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Discussion Starter · #1 ·
I was assisted with my reorganization of my windcutter sink tips collection by my grandson the other day. Removing the little tags which indicated what the sink rate was for each of the six tips.

I do have the little ID card that Simon gave me at the Sandy clave...but some of the tips didn't seem to correspond to the color codes described on the card.

Question: How can I definitively determine the actual sink rate of each tip section?

I am hoping there is a simple way to do this...I'm no rocket scientist. :Eyecrazy:
 

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If all the tips are the same line weight, you can just go by the thickness of the tip. The thinner the tip, the faster it sinks (higher density). If it's Big Boy 24' tips we're talking, the opposite applies. Thicker is heavier. Hope this helps.
 

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Discussion Starter · #3 ·
Hmmmm...15 feet.

Well that's no only very helpful, but simple to boot. It's all relative from there.

Even a bottle rocket scientist like me can figure these tip sink rates now.

Thanks Undertaker!
 

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Good Luck Babe

I have all too much experience w/ this problem and no youngster to help me share the blame. My recollection is that all are 15' long. The Type 3 tips are usually a bit lighter in color, ( brownish ), and larger in diameter. The type 6 are darker in color, ( dark brown or grey ), also larger in diameter. The type 8 are darker in color, but unique in their smaller diameter. I believe all are tapered, but often difficult for the eye to discern. The rod end will have the factory loop on it and the fishing end either no loop or your personally applied loop. I've been told that 8 weight through 10 weight lines all share the same sink tips. Having shared that, I know of no way to discriminate a 15' 8 wt type 6 from a 15' 10wt type 6 other than a scale or by fishing them. Give that kid a hug, just because.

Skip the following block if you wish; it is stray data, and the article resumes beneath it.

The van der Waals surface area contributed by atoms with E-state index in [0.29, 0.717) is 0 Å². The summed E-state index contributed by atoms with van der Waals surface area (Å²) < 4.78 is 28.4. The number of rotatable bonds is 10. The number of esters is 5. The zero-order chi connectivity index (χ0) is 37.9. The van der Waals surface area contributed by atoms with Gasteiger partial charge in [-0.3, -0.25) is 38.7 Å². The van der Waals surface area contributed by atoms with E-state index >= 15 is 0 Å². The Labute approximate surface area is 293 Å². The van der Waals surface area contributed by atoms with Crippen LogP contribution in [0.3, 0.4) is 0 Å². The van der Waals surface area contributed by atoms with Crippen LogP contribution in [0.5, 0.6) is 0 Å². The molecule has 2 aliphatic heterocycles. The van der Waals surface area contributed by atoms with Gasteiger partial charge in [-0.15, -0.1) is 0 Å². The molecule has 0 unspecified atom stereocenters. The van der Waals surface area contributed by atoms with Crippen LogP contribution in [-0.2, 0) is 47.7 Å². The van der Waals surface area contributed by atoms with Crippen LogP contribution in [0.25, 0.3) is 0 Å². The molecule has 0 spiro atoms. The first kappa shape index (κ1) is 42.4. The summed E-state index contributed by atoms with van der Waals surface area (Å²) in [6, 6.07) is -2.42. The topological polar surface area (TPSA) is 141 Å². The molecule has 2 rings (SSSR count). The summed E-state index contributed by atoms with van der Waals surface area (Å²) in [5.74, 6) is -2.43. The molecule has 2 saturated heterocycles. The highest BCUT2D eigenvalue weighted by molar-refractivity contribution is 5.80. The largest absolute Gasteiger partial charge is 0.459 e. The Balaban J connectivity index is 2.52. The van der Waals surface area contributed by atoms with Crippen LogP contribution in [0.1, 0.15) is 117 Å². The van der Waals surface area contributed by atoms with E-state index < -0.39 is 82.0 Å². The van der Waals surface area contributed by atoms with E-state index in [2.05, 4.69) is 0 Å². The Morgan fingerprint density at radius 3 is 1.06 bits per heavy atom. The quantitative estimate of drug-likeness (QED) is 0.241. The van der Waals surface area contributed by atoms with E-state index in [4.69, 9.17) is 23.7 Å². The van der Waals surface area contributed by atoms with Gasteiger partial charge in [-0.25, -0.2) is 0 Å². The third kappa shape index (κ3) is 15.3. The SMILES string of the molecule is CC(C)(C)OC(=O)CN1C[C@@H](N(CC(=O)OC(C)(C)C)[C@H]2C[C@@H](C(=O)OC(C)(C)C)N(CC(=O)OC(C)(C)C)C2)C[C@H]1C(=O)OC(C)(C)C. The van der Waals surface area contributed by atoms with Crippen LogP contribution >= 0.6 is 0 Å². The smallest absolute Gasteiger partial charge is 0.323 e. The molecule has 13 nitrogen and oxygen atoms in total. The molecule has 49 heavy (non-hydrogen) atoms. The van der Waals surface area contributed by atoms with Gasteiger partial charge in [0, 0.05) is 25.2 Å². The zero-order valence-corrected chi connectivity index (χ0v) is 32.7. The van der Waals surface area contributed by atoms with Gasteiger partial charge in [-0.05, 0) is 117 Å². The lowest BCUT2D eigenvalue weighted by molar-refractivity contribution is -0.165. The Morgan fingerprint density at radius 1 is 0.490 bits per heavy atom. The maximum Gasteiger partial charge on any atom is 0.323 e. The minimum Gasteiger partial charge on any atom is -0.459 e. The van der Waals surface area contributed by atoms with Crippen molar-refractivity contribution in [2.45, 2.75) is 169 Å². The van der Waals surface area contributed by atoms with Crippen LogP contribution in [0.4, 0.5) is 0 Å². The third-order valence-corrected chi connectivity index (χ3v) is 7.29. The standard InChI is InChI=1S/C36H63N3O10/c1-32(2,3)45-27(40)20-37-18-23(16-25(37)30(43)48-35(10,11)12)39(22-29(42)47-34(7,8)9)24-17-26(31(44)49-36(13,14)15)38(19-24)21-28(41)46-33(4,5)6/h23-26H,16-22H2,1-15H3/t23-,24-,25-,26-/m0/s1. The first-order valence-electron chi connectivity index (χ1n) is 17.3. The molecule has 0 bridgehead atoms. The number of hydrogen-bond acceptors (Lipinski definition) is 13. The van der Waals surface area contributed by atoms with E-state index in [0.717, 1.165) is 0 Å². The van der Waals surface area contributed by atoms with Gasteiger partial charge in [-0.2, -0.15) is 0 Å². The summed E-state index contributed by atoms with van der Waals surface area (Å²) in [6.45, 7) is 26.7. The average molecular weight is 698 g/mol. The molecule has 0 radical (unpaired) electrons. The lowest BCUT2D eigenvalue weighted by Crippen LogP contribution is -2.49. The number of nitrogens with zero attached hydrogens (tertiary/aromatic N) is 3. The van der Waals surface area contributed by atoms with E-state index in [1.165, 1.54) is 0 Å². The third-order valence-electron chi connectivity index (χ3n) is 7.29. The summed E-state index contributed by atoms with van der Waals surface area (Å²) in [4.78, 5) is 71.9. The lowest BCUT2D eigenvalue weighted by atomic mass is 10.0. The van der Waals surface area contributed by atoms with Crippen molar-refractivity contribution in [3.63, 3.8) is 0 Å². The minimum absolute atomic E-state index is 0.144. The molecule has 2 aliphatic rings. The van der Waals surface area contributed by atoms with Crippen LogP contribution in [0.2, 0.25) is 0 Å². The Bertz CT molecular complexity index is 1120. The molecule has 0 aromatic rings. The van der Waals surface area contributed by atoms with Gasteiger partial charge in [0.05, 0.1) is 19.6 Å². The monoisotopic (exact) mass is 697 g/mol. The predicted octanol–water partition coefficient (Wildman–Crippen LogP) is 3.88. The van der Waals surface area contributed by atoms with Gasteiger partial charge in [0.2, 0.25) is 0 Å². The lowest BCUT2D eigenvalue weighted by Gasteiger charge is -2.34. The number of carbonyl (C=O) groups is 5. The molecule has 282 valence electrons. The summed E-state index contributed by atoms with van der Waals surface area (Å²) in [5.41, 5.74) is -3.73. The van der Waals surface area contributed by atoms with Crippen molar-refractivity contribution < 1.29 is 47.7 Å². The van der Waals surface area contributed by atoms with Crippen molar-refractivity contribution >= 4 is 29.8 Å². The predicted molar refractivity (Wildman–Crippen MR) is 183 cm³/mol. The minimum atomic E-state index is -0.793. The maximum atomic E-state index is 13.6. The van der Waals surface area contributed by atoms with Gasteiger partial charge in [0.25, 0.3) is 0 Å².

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IDing sink tips

hisgarness said:
I know of no way to discriminate a 15' 8 wt type 6 from a 15' 10wt type 6 other than a scale or by fishing them. Give that kid a hug, just because.
The scale ($35 digital) is the way to go. Give the kid a hug because he has justified the purchase of said scale. :razz: Find some small zip loc bags and mark them with the grain weights of your tips.

That's one way to go. And it will work for all those 15' tips we have accumulated over the years. Kind of renders that nice tip wallet useless, but it works. :D

Another way to go is to make all of your tips out of the same density stuff (like T-14 or something) but cut them to different lengths. Even in dim light it's easy to determine longer or shorter lengths. T-14 all sinks at the same rate. Longer gets down deeper is all. Hey, even I can figure that out. :Eyecrazy:

If the tips all need to be the same length, like for a Skagit line, then splice or loop them to sections of floating line.
 

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Id